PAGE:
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Make sure your privacy program has these 5 vital components

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in Centerpiece,Office Management,Records Retention

padlock and browserAccording to Mary Ellen Callahan of Jenner & Block, the former Chief Privacy Officer of the U.S. Department of Homeland Security, a company’s privacy program should start with a foundation based on the following:

1. Thorough data inventories. Everything must be accounted for, categorized and follow a firm storage policy.

Email’s constant flow and your staff’s freedom with it will likely make it the trickiest horse to wrangle, and a policy on archiving it will probably inconvenience more than a few workers.

Train everyone beforehand to get into the “each email is a record” mindset, even if they’re still permitted to thoroughly trim their inboxes.

2. A privacy impact assessment. Here’s where you ask all the “W” questions, such as:

  • What are the regulations we must abide by?
  • Who will access the data?
  • Where is it all stored?
  • What’s the financial impact of our program?
  • When will things be destroyed?
  • What are the methods we’ll use to protect it all?

3. A vendor review and certification. Take a hard look at your data vendor and its history.

Trust, but verify. Learn as much as you can about the technology they use that keeps your records safe. Take note especially of how exactly the vendor will notify you if someone is attempting to look at your data—even if they’re on the up-and-up (for example, the government). Also consider how much liability the vendor is willing to shoulder.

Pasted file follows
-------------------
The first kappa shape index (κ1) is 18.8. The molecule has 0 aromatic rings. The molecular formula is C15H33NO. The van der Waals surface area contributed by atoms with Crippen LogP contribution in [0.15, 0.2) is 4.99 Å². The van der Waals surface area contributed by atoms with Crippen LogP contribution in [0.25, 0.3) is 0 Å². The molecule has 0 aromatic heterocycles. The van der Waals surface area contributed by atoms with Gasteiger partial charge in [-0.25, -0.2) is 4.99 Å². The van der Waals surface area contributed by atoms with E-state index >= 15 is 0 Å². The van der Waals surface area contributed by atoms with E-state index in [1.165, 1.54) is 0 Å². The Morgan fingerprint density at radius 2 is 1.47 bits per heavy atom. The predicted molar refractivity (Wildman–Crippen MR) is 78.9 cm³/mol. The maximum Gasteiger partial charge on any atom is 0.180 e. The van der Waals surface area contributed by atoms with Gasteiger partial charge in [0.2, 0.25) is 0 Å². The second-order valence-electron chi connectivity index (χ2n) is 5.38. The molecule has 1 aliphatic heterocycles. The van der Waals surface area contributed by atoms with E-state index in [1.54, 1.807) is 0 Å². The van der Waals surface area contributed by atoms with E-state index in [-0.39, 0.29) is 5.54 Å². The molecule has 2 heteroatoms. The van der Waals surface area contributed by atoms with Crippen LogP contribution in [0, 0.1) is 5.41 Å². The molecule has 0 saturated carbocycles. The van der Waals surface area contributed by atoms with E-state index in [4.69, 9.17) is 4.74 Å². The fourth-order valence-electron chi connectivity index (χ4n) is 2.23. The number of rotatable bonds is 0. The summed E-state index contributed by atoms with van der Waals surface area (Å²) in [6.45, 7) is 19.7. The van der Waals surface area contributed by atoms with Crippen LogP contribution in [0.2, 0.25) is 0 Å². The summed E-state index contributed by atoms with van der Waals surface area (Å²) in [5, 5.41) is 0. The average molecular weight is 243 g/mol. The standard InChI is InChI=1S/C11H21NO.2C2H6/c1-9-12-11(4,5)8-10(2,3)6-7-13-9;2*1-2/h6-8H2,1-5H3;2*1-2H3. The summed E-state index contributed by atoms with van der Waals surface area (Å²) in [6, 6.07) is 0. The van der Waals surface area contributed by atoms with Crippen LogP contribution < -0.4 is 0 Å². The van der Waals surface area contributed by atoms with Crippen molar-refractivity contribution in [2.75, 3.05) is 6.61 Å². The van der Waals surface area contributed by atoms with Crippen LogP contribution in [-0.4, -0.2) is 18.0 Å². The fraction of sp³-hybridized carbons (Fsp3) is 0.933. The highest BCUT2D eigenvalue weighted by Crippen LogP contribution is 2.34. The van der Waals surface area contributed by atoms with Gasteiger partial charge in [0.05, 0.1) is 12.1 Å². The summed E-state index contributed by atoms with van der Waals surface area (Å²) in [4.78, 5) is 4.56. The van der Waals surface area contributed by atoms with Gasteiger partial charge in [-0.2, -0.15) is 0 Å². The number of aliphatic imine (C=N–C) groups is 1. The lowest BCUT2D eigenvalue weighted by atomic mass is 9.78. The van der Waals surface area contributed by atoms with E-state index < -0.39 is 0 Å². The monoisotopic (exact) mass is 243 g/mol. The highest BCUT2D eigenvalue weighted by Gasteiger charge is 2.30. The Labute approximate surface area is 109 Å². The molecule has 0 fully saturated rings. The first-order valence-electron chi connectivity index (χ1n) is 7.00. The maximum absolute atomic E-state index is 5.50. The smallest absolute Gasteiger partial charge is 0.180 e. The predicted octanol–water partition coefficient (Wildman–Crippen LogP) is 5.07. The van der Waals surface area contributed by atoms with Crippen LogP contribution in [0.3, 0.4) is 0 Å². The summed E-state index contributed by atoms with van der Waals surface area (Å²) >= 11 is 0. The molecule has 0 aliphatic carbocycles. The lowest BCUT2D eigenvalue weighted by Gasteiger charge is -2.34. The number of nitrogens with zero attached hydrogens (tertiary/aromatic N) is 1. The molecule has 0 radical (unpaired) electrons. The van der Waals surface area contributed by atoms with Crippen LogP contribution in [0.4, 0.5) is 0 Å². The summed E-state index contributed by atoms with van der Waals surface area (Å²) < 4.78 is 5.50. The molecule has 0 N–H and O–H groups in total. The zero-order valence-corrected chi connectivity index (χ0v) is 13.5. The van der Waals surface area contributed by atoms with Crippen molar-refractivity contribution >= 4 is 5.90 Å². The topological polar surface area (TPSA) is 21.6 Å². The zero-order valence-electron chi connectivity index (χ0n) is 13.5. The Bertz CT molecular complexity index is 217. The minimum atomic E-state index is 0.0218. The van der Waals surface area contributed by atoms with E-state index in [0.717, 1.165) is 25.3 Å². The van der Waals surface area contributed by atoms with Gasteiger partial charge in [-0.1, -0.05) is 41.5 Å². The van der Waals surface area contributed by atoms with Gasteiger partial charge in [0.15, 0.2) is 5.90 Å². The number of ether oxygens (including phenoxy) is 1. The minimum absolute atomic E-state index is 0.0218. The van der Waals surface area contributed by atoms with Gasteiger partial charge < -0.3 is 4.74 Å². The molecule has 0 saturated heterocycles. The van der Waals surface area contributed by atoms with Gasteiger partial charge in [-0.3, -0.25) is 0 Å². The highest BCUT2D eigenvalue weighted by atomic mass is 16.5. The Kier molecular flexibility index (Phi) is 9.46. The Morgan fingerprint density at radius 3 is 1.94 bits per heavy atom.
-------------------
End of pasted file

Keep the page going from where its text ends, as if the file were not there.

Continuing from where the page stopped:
4. An incident response plan. Identify the “tiger team” that will go into action if something goes wrong, or even if you just suddenly need to access data in ways you hadn’t foreseen.

A lawsuit might trigger such an event, not just a breach. Long before an unforeseen occurrence, consider what an announcement to customers or clients might look like.

It’s a message you may have never had to consider before, and not enough organizations are ready with one if it is needed.

5. Data loss prevention tools. IT needs to set up triggers to stop data from leaving your network.

If an employee were to send an email containing a social security number, would anyone know about it?

Is there a way to determine who has recently touched any given record?

Callahan also reminds us to establish a policy that deals with what happens when someone is caught leaking data—“because it’ll happen on day one” of your program, she says, as uncertain employees accidentally break new and non-intuitive rules.

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